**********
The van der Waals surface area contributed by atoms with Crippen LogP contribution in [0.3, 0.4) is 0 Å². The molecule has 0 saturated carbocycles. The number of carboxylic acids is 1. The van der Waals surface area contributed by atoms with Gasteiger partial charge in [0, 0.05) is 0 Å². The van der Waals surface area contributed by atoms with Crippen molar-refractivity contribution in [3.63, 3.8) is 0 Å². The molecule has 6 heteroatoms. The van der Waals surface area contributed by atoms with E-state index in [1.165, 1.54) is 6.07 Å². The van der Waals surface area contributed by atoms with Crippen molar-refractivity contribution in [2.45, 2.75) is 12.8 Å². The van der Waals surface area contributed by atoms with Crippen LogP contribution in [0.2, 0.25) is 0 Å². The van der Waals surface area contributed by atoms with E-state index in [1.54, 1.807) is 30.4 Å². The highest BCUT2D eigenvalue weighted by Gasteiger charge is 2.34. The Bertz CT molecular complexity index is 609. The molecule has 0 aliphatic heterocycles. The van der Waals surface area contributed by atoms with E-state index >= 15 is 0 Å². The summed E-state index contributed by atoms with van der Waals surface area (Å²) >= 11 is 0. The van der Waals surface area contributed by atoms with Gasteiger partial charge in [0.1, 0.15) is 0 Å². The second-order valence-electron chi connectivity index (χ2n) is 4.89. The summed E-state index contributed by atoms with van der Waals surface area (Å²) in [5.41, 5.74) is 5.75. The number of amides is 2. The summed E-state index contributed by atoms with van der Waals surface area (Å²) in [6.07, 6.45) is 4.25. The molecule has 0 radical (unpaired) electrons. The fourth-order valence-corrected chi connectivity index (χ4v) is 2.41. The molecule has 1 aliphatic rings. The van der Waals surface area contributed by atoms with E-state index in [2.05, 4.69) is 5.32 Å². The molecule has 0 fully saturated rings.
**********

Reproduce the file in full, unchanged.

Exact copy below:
The van der Waals surface area contributed by atoms with Crippen LogP contribution in [0.3, 0.4) is 0 Å². The molecule has 0 saturated carbocycles. The number of carboxylic acids is 1. The van der Waals surface area contributed by atoms with Gasteiger partial charge in [0, 0.05) is 0 Å². The van der Waals surface area contributed by atoms with Crippen molar-refractivity contribution in [3.63, 3.8) is 0 Å². The molecule has 6 heteroatoms. The van der Waals surface area contributed by atoms with E-state index in [1.165, 1.54) is 6.07 Å². The van der Waals surface area contributed by atoms with Crippen molar-refractivity contribution in [2.45, 2.75) is 12.8 Å². The van der Waals surface area contributed by atoms with Crippen LogP contribution in [0.2, 0.25) is 0 Å². The van der Waals surface area contributed by atoms with E-state index in [1.54, 1.807) is 30.4 Å². The highest BCUT2D eigenvalue weighted by Gasteiger charge is 2.34. The Bertz CT molecular complexity index is 609. The molecule has 0 aliphatic heterocycles. The van der Waals surface area contributed by atoms with E-state index >= 15 is 0 Å². The summed E-state index contributed by atoms with van der Waals surface area (Å²) >= 11 is 0. The van der Waals surface area contributed by atoms with Gasteiger partial charge in [0.1, 0.15) is 0 Å². The second-order valence-electron chi connectivity index (χ2n) is 4.89. The summed E-state index contributed by atoms with van der Waals surface area (Å²) in [5.41, 5.74) is 5.75. The number of amides is 2. The summed E-state index contributed by atoms with van der Waals surface area (Å²) in [6.07, 6.45) is 4.25. The molecule has 0 radical (unpaired) electrons. The fourth-order valence-corrected chi connectivity index (χ4v) is 2.41. The molecule has 1 aliphatic rings. The van der Waals surface area contributed by atoms with E-state index in [2.05, 4.69) is 5.32 Å². The molecule has 0 fully saturated rings.